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What’s in the Wheelbarrow? Theft and the Supply Chain

Posted by lowellyarusso on August 5, 2010

What’s in the Wheelbarrow? : Employee Theft and the Supply Chain
A worker walked out of the construction site each day with a wheelbarrow full of dirt. Each day the guards at the entrance stopped him to sift through the dirt for stolen items belonging to the construction company. Finding nothing but dirt each time they sent him on his way.  Yet neither guard could shake the feeling that he was pulling a fast one on them. After several weeks, one of the guards said, “We give up. We don’t know what you’re getting away with. But, we’ll forget all about it if you’ll just tell us what you stealing.” How do you think he responded?

In some of my previous posts (Were You Ready For Eyjafjallajökull?, Do You Have a Uniform Problem In Your Supply Chain? Google, Coke, China and Katrina, etc.) I commented on risks in the supply base and larger business environment. Today, I want to look at a risk (employee theft) that is a) inherent in your internal supply chain, and b) rising at alarming rate.
First, consider some of the numbers:
• Total Reported Annual Theft by employees $40 billion+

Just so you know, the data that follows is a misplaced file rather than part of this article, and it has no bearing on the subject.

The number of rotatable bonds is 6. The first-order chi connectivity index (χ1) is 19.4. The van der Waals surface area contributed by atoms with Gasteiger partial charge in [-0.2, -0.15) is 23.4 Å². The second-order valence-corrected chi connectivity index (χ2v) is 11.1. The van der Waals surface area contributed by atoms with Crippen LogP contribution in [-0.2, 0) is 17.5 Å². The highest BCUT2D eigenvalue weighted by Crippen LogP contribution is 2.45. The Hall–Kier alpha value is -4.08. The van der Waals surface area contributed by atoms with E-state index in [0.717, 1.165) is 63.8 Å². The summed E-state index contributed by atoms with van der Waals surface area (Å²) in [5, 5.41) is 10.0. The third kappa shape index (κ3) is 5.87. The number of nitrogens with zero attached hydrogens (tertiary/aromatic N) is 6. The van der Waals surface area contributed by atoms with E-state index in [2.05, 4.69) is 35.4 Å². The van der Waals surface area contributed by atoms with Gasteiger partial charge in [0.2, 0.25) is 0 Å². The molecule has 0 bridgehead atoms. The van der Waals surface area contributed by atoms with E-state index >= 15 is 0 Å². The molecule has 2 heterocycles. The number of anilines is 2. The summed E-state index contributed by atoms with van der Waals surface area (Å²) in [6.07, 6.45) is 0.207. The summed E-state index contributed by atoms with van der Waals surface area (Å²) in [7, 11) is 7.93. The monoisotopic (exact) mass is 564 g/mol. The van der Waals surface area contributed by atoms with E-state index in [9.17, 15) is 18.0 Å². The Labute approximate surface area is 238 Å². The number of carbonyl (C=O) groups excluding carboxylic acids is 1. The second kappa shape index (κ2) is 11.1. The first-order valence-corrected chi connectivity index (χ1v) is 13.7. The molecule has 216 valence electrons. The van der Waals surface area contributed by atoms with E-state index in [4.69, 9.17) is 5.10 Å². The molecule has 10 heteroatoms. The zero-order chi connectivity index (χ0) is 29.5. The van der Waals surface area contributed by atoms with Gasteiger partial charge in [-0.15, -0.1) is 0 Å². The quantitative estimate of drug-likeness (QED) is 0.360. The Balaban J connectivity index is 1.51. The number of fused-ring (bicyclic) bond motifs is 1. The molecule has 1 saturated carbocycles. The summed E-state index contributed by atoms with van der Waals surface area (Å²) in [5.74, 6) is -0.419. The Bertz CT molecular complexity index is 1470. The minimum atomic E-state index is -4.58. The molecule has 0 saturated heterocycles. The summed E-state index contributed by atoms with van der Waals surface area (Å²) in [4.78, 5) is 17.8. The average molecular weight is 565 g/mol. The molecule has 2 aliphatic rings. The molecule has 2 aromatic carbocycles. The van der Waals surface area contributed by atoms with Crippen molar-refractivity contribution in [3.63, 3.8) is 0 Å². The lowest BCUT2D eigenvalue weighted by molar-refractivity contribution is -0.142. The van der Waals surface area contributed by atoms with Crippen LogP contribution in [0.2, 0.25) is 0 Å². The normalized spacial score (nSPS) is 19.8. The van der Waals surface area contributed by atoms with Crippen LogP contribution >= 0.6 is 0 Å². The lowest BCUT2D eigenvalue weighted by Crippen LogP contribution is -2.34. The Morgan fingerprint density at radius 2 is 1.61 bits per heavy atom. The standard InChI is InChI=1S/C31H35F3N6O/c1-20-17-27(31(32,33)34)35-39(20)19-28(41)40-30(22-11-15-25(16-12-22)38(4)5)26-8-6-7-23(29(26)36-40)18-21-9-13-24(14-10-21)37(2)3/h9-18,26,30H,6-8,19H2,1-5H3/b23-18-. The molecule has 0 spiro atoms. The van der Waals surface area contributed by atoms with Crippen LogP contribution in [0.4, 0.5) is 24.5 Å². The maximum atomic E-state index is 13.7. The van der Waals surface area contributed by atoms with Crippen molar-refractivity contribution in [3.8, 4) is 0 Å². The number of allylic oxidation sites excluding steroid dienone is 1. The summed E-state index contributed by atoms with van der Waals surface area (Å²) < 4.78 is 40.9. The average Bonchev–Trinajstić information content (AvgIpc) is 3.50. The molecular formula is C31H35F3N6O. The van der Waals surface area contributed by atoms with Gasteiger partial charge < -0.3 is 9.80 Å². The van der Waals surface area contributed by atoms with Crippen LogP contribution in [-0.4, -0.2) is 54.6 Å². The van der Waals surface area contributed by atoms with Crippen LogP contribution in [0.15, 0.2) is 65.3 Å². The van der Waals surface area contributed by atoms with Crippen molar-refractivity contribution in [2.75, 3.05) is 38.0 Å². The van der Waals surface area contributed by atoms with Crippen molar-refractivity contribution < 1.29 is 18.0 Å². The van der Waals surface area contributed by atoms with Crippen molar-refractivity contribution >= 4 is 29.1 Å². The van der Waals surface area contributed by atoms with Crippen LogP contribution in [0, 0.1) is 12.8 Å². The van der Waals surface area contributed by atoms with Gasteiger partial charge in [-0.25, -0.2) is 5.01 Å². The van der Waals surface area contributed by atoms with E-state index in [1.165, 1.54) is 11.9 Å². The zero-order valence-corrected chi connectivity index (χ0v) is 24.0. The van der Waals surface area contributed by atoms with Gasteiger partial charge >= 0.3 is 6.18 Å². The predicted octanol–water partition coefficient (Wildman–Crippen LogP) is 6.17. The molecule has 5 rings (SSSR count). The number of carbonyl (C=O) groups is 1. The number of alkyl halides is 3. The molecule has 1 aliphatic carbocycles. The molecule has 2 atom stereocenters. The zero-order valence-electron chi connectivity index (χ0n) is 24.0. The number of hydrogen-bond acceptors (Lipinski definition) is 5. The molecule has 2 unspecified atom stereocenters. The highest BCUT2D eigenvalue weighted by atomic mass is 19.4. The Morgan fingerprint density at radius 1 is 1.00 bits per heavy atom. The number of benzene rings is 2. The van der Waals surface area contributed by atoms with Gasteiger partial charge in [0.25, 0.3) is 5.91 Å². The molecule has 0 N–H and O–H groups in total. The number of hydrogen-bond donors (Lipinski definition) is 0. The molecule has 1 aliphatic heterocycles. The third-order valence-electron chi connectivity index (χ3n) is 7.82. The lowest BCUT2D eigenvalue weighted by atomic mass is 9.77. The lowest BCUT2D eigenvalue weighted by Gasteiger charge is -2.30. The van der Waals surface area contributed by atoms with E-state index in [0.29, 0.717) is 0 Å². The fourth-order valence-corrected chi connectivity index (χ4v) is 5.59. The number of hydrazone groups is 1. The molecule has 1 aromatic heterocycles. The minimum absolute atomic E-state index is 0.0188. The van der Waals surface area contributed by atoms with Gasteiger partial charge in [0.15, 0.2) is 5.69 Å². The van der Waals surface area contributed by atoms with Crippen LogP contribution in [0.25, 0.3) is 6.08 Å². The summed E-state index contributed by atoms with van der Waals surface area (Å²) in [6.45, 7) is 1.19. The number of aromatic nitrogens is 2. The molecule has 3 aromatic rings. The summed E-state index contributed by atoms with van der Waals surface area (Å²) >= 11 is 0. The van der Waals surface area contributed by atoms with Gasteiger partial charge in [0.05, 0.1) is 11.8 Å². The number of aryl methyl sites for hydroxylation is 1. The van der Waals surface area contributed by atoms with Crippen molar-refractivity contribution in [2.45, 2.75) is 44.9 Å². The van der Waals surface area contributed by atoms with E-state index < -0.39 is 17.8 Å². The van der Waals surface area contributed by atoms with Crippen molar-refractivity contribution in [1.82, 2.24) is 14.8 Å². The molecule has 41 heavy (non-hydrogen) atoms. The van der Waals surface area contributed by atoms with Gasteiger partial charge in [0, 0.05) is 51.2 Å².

• Average time to catch a fraud scheme 18 months
• % of corporate bankruptcies caused by 30%
Employee theft
• % of crimes that go undetected 75% (That make the total theft $150
Billion+)
• % of total revenues lost to internal fraud 7%
That should be sufficient to demonstrate that employee theft is a significant issue for your company. Given that most of these statistics are based on pre-crash data, it shouldn’t take a lot of effort to come to the realization that the last 12 months and the next 12 months (hopefully no longer) are likely to be even worse.
How does it apply to the supply chain? Well, a good deal of the theft occurs in two places, the receiving dock and the warehouse. Before going on, let me explain that I am thinking of both of those in a very general sense. A lot of theft occurs when goods (and sometimes services) are ordered but never actually received. More occurs when goods that are actually within your organization are pilfered. Here are a couple of examples that I have observed.
In one case, an individual was ordering substantial quantities of goods for which he had purchase authority. So far so good. Except that they were delivered to his home, not to the company. He had a thriving business out of his home office selling parts on the side. That was theft at the boundary. In another, similar case, an individual at a distribution center was double shipping to customers, taking the returns and diverting them to fill other orders and pocketing the payments. That was theft from within the boundaries.
Given that employee theft is likely to become more significant in the future and the startling statistic above about the relationship between financial performance and theft (30% of bankruptcies attributable to theft), this is not an insignificant issue for any company. And, it is an issue that, at least for the two examples cited above, must be addressed within the Supply Chain organization. So, what should Supply and Sourcing Professionals do?
First, take a critical look at your policies and procedures. There are two key issues:
• Does the organization have adequate controls
• Do the people understand and implement the controls